A few years ago I wrote a piece on the media coverage of domestic violence issues in Spain and Latin America, and how Islam and the “other’s” culture are depicted as “worse.” The issue continues to be relevant today. A recent article in Reforma, a Mexican newspaper, reports on the incidence of “international romances” between Mexican women and Middle Eastern men. The story results from concerns arising from the Ministry of International Relations (Secretaria de Relaciones Exteriores), which has made a point to create a section on their website warning women about “international romances.” According to the Ministry, international romances commonly result in cyber-fraud, domestic violence and custody battles. Of course the warning is designed assuming not only the danger of Mexican women at the hands of foreign men, but also assuming heterosexual relationships, normative understandings of marriage and pre-conceived notions of inter-faith differences.
Another Mexican newspaper, AM, makes the link between the Ministry’s concerns and Mexican-Middle Eastern relationships. The article shows particular concern over men who practice Islam. Thus, they present the stories of two Mexican women whose partners are Muslims, and who have had “successful” relationships despite the challenges. Something to note is that the piece focuses on cultural difference and on how these women have adapted.
One of the women, Lizbeth, is married to an Egyptian man, and she is quoted as saying:
“At least my husband had never been difficult, here in Mexico. He acts as a Mexican. The only things that he did not like was for me to kiss men when greeting them or having male friends in Facebook. Sometimes he comments on my clothing, but since I never show cleavage or wear shorts, it is ok.”
On the other hand, Carla, the second Mexican living in the UK is in a relationship with an Algerian man. She comments:
“If they [Muslim men] don’t take you seriously, they will let you do what you want. For them, jealousy and possessiveness is a way to show that they want a serious relationship. In their culture that is normal.”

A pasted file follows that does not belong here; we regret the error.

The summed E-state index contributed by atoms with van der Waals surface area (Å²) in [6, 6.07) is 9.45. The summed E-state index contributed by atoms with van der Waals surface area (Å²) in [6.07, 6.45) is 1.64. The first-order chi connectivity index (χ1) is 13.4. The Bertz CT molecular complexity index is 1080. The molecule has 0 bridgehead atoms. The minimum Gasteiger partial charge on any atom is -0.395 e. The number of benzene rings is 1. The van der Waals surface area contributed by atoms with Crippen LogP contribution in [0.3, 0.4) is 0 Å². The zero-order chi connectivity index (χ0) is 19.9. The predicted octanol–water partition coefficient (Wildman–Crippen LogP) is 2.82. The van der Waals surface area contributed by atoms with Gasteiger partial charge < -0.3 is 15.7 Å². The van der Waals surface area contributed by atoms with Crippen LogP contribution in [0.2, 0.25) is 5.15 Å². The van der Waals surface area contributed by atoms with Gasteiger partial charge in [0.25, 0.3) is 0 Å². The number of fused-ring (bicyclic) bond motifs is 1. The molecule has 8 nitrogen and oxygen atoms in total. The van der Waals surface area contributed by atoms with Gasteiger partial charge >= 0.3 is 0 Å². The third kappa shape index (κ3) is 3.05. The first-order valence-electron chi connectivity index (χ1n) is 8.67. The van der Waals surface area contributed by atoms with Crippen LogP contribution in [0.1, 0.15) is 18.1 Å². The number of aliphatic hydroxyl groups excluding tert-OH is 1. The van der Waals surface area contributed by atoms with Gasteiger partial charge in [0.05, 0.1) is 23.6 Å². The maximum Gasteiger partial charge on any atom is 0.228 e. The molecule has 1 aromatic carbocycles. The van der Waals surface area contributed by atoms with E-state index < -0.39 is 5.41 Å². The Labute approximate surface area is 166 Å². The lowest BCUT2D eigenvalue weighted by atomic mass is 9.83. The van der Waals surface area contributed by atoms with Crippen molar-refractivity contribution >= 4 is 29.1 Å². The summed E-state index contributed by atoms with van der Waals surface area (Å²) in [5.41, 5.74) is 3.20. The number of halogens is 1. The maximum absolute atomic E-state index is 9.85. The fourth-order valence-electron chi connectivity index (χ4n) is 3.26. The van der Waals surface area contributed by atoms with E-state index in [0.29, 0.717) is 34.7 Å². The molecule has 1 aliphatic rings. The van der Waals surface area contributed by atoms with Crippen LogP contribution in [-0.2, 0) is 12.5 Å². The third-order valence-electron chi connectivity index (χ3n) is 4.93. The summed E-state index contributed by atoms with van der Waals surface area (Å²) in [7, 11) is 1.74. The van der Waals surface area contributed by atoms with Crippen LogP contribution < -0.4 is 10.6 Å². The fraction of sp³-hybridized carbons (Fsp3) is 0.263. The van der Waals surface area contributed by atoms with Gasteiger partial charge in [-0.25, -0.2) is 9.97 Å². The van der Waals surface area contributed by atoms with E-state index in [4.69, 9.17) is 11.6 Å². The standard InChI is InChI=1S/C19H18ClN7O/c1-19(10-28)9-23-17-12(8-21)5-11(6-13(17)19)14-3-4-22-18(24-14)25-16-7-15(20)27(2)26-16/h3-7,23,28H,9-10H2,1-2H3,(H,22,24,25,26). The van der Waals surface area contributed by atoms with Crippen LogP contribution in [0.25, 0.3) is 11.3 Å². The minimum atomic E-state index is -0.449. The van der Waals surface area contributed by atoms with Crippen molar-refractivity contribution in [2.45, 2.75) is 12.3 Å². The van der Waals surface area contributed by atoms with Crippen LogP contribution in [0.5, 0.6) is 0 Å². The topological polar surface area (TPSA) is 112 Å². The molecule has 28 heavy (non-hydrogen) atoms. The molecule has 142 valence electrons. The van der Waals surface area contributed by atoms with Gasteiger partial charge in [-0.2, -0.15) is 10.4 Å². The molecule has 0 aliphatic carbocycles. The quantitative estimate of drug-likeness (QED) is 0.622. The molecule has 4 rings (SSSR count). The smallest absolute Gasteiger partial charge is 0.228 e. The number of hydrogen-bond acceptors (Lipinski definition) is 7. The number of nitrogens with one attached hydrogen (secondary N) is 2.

While I am not particularly surprised either by the Ministry’s assumptions about Muslim men or the media’s focus on the women’s justifications for certain behaviours, I do find the whole issue troubling. Being in an inter-racial and inter-cultural relationship myself, I acknowledge the challenges that come along with meeting someone from a different country. However, I always wonder about the assumption of “their” culture being worse than that of “our men.” My own experience has exposed me to a number of comments regarding how Islam and Middle Eastern men are extremely patriarchal.
Those comments are always at odds not only with my own experience, but also with the statistics of domestic abuse, gender-based violence and feminicide in the country. This is not to say that Middle-Eastern men do not come with their own baggage, because many do. However, the idea that “their baggage” is worse than any Mexican man’s baggage is flawed. The point often drawn is that the patriarchy that is familiar to us cannot hurt us as much as the patriarchy that is unknown. The assumption being that we are raised in the system and we will be rewarded by it. Never mind prevalent attitudes of machismo among older and newer generations, anti-LGBTQ behaviours or the constant reminder of the conservative Catholic inheritance that preaches against birth control, abortion and women’s sexual choices. At the end there is a reward for the loyalty of Mexican women to their own patriarchies: we become respectable and eventually gain a place within the patriarchal structure.
Leaving the patriarchy vs. worse patriarchy debate aside, I am troubled by the notion that “success” in inter-faith/inter-racial relationships encompasses women adjusting to someone else’s cultures and desires. Is that what being a successful Mexican woman is? Either complying with our own patriarchy or adjusting to someone else’s ideas of “appropriate female behavior”?
No idea of compromise, no concept of true partnership… Rather, it is about assimilation. And that’s the message being sent. First, we are warned against foreign men; then we are told Muslim men are “worse” than others. Next we are compelled to find a Mexican because it is “better for us,” but if it is not possible, we must assimilate to other men’s “culture” to keep the peace. Is that what being a heterosexual woman in a relationship should be all about?